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Original article
Published online: 2020-12-30
Submitted: 2020-09-17
Accepted: 2020-11-24
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Reconciling artificial intelligence and non-Bayesian models for pterygomaxillary morphometrics

A. Al-Imam, I. T. Abdul-Wahaab, V. K. Konuri, A. Sahai
DOI: 10.5603/FM.a2020.0149
·
Pubmed: 33438189

open access

Ahead of Print
ORIGINAL ARTICLES
Published online: 2020-12-30
Submitted: 2020-09-17
Accepted: 2020-11-24

Abstract

Background: The base of the skull, particularly the pterygomaxillary region, has a sophisticated topography, the morphometry of which interests pathologists, maxillofacial and plastic surgeons. The aim of the study was to conduct pterygomaxillary morphometrics and test relevant hypotheses on sexual and laterality-based dimorphism, and causality relationships.

Materials and methods: We handled 60 dry skulls of adult Asian males (36.7%) and females (63.3%). We calculated the prime distance D [prime] for the imaginary line from the maxillary tuberosity to the midpoint of the pterygoid process between the upper and the lower part of the pterygomaxillary fissure, as well as the parasagittal D [x-y inclin.] and coronal inclination of D [x-z inclin.] of the same line. We also took other morphometrics concerning the reference point, the maxillary tuberosity.

Results: Significant sexual as well as laterality-based dimorphism and bivariate correlations existed. The univariate models could not detect any significant effect of the predictors. On the contrary, summative multivariate tests in congruence with neural networks, detected a significant effect of laterality on D [x-y inclin.] (p-value = 0.066, partial eta squared = 0.030), and the interaction of laterality and sex on D [x-z inclin.] (p-value = 0.050, partial eta squared = 0.034). K-means clustering generated three clusters highlighting the significant classifier effect of D [prime] and its three-dimensional inclination.

Conclusions: Although the predictors in our analytics had weak-to-moderate effect size underlining the existence of unknown explanatory factors, it provided novel results on the spatial inclination of the pterygoid process, and reconciled machine learning with non-Bayesian models, the application of which belongs to the realm of oral-maxillofacial surgery.

Abstract

Background: The base of the skull, particularly the pterygomaxillary region, has a sophisticated topography, the morphometry of which interests pathologists, maxillofacial and plastic surgeons. The aim of the study was to conduct pterygomaxillary morphometrics and test relevant hypotheses on sexual and laterality-based dimorphism, and causality relationships.

Materials and methods: We handled 60 dry skulls of adult Asian males (36.7%) and females (63.3%). We calculated the prime distance D [prime] for the imaginary line from the maxillary tuberosity to the midpoint of the pterygoid process between the upper and the lower part of the pterygomaxillary fissure, as well as the parasagittal D [x-y inclin.] and coronal inclination of D [x-z inclin.] of the same line. We also took other morphometrics concerning the reference point, the maxillary tuberosity.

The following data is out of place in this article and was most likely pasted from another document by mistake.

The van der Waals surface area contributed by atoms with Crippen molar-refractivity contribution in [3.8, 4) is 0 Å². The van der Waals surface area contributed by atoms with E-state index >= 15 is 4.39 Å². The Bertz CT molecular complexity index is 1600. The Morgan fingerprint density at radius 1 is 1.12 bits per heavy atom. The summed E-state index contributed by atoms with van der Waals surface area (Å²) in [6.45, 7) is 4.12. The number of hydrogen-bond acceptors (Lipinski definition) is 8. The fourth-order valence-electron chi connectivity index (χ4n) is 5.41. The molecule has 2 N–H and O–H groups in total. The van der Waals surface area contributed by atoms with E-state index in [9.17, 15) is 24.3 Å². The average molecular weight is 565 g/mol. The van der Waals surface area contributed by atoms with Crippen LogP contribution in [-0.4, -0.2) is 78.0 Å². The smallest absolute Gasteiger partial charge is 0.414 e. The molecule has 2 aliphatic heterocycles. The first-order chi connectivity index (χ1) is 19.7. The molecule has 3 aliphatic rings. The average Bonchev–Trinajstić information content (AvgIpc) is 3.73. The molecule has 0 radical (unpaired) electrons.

Results: Significant sexual as well as laterality-based dimorphism and bivariate correlations existed. The univariate models could not detect any significant effect of the predictors. On the contrary, summative multivariate tests in congruence with neural networks, detected a significant effect of laterality on D [x-y inclin.] (p-value = 0.066, partial eta squared = 0.030), and the interaction of laterality and sex on D [x-z inclin.] (p-value = 0.050, partial eta squared = 0.034). K-means clustering generated three clusters highlighting the significant classifier effect of D [prime] and its three-dimensional inclination.

Conclusions: Although the predictors in our analytics had weak-to-moderate effect size underlining the existence of unknown explanatory factors, it provided novel results on the spatial inclination of the pterygoid process, and reconciled machine learning with non-Bayesian models, the application of which belongs to the realm of oral-maxillofacial surgery.

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Keywords

artificial intelligence, cerebral dominance, laterality, masticatory apparatus, osteology, pterygoid process, pterygopalatine fossa, stomatognathic system

About this article
Title

Reconciling artificial intelligence and non-Bayesian models for pterygomaxillary morphometrics

Journal

Folia Morphologica

Issue

Ahead of Print

Article type

Original article

Published online

2020-12-30

DOI

10.5603/FM.a2020.0149

Pubmed

33438189

Keywords

artificial intelligence
cerebral dominance
laterality
masticatory apparatus
osteology
pterygoid process
pterygopalatine fossa
stomatognathic system

Authors

A. Al-Imam
I. T. Abdul-Wahaab
V. K. Konuri
A. Sahai

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